Raising the intracellular pH (pHi) above 7.7 in intracellularly perfused squid giant axons causes spontaneous firing of action potentials. The firing frequency ranged from 20 Hz at 0°C to 200 Hz at 23°C. Above 23°C, the axons were quiescent. They were bistable for 13 <T <23°C. That is, they were either quiescent or spontaneously firing. Below 13°C, spontaneous firing was the only stable element. The primary effects of changes in temperature on the underlying ionic currents were on gating of the delayed rectifier potassium channel IK, and the sodium ion channel INa. The kinetics of IK had a Q10 of 3.63. The effect of T on INa was more complicated in that the peak INa amplitude increased with T, as demonstrated in earlier reports. This effect, as well as the changes in INa kinetics produced by changes in T, were mimicked in the context of a model of INa gating in which activation and inactivations are coupled. Electrical activity was simulated in a model of the action potential with appropriate temperature-dependent modifications for INa and IK. The model predicts a change from monostability (spontaneous firing) at relatively low temperatures to bistability (quiescence and spontaneous firing) as the temperature is raised, followed by change back to monostability (quiescence) as the temperature is further increased, which is consistent with the experimental results.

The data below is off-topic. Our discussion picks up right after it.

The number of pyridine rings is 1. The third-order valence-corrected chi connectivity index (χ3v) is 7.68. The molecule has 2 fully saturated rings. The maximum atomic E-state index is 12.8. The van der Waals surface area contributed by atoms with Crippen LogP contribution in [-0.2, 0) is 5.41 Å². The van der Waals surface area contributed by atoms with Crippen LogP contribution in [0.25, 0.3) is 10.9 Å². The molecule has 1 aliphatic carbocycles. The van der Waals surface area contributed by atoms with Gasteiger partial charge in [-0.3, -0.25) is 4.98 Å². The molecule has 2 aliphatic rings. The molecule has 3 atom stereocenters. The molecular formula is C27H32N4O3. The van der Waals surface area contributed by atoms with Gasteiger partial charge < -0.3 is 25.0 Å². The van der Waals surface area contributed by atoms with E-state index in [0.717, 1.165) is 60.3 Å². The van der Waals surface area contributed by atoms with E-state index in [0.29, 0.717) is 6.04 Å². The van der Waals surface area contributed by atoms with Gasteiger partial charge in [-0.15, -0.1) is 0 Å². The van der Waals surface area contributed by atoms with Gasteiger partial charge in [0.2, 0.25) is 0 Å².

The Journal of Membrane Biology – Springer Journals
Published: Jun 1, 2002
It’s your single place to instantly
discover and read the research
that matters to you.
Enjoy affordable access to
over 18 million articles from more than
15,000 peer-reviewed journals.
All for just $49/month
Query the DeepDyve database, plus search all of PubMed and Google Scholar seamlessly
Save any article or search result from DeepDyve, PubMed, and Google Scholar... all in one place.
Get unlimited, online access to over 18 million full-text articles from more than 15,000 scientific journals.
Read from thousands of the leading scholarly journals from SpringerNature, Elsevier, Wiley-Blackwell, Oxford University Press and more.
All the latest content is available, no embargo periods.
“Hi guys, I cannot tell you how much I love this resource. Incredible. I really believe you've hit the nail on the head with this site in regards to solving the research-purchase issue.”Daniel C.
“Whoa! It’s like Spotify but for academic articles.”@Phil_Robichaud
“I must say, @deepdyve is a fabulous solution to the independent researcher's problem of #access to #information.”@deepthiw
“My last article couldn't be possible without the platform @deepdyve that makes journal papers cheaper.”@JoseServera